Source: Fox News Sunday: 2007 "Choosing the President" interviews Nov 18, 2007


So basically, Mr. Huckabee thinks the Tenth Amendment simply doesn't apply any time there's a "moral issue."

If I had to chose among those three men, I would choose Ron Paul.

Why? Because I think Ron Paul would follow the Constitution. And I think it's very clear that John McCain and Mike Huckabee would not.
1.9.2008 6:45pm
PatHMV (mail) (www):
I agree with you that from what I've seen, the style of at least some of the writings does not appear to be his (not that I've made my own evaluation, but enough people who are normally sane and rational have said so that I'll assume that to be the case). But it doesn't matter. It's just as bad whether he wrote them or whether he authorized or approved them. If Rockwell wrote them, or whatever "longstanding friend and supporter" (whom now EVERYONE seems to be refusing to name) wrote them, Paul either authorized it or he didn't. If he did, then he's more than just "morally responsible" for them.

He seems to claim that he didn't authorize them, though I haven't seen a specific quote from him making such a blanket denial. But there's where I would begin to seriously doubt his veracity, particularly if the person who did write them remains a friend of his, a colleague, an adviser, a person to whom Member of Congress Paul lends prestige simply by befriending him.

If some "friend" of mine put vile racist writing like this out in my name, he would no longer be a friend to me. That's the reaction I would have, and it's the reaction I expect that any person qualified to even seek the Presidency of the United States should have.

And what kind of friend and supporter is this, if he continues to let Paul twist in the wind on this issue? Why won't he come forward and say "I'm the racist who penned those words, and Ron Paul didn't know anything about it, and when he found out, he fired me and told me I needed to get help for my racist outlook, and I apologize to him for misusing his name and his friendship in that way"?

I really can't read Paul's refusal to do something along those lines as anything more than show that he is willing, at least, to tolerate such bile in his circle of friends and colleagues. It's one thing to ignore a racist joke or two by family members you're forced to see a few times a year. It's something different to demonstrate such tolerance and forbearance to someone who penned racist screeds, under YOUR name, that you now claim to find repellent.
1.9.2008 6:50pm
wekt:

So basically, Mr. Huckabee thinks the Tenth Amendment simply doesn't apply any time there's a "moral issue."

I think Huckabee wants to amend the Constitution to prohibit abortion, not simply ignore the Tenth Amendment. At least that's what it says on his website.
1.9.2008 8:59pm
Duncan Frissell (mail):
extreme libertarianism in opposing the Civil Rights Act of 1964.

Not extreme. Anyone who doesn't oppose the '64 Civil Rights Act (and any of the others that control private conduct) is not a libertarian. Hell, Michael Medved who is an ex-leftie, conservative Jew opposes the CRA of '64. If he can, libertarians certainly must.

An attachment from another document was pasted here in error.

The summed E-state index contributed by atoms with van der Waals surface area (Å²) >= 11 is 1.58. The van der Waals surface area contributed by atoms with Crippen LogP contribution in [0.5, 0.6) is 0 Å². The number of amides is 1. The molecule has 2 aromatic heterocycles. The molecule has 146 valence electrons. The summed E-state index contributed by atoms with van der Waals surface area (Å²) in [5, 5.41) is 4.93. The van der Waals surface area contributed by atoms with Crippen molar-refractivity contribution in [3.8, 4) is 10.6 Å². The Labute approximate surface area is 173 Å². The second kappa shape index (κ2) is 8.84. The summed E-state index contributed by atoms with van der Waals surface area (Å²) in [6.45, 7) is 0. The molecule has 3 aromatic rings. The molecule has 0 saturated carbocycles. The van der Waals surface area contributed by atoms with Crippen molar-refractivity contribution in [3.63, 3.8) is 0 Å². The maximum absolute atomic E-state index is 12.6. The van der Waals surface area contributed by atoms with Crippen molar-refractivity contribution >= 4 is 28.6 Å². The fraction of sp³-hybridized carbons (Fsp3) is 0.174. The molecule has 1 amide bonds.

1.9.2008 9:34pm
LM (mail):
davidbernstein,

We still don't have any evidence that he did.

I'm surprised you'd say that, since one of the links in your post is to evidence that he did.
1.9.2008 10:17pm
LM (mail):
Mr. X,

That leaves me concluding that he exercised piss-poor judgment from about 1989-1991 to let this crap go out under his name.

Actually it seems the newsletters with questionable content spanned a longer period than that.
1.9.2008 10:18pm
LM (mail):
American Patriot,

I am not a Paul supporter, but this emphasis on non-issues is increasingly irritating.

I'm sure you're not alone, but speaking for myself and possibly some others who find this emphasis appropriate, I suspect I know more than I'll ever need to about the NAFTA Superhighway, returning to the Gold Standard, or the threats posed by the CFR and the Trilateral Commission. But someone for whom these are significant issues and who's garnering maybe one out of ten Republican primary votes is somebody I think deserves careful scrutiny.
1.9.2008 10:19pm
Mr. X (www):
Actually it seems the newsletters with questionable content spanned a longer period than that.


I distinguish between racist writings and the other far-out stuff and I think Kirchik takes a cheap shot by bootstrapping all of Ron Paul's radical views into his alleged "decades of newsletters."

It's the difference between hateful and eccentric. Opposing all foreign aid (and thus foreign aid to Israel) is pretty radical and outside the mainstream, but it's not hateful and repugnant.

The racist stuff all seems to be within a year or so of 1990, from my review of the documents that TNR posted. Am I incorrect?
1.9.2008 10:25pm
Mark Bahner (www):
I think Huckabee wants to amend the Constitution to prohibit abortion, not simply ignore the Tenth Amendment. At least that's what it says on his website.


Thanks, but I don't think it says that very clearly on his website:

As Governor, I used that Amendment to pass pro-life legislation. The many pro-life laws I got through my Democrat legislature are the accomplishments that give me the most pride and personal satisfaction. I banned partial birth abortion, I required parental notification, I required that a woman give informed consent before having an abortion, I required that a woman be told her baby will experience pain and be given the option of anesthesia for her baby, I allowed a woman to have her baby and leave the child safely at a hospital, and I made it a crime for an unborn child to be injured or murdered during an attack on his mother.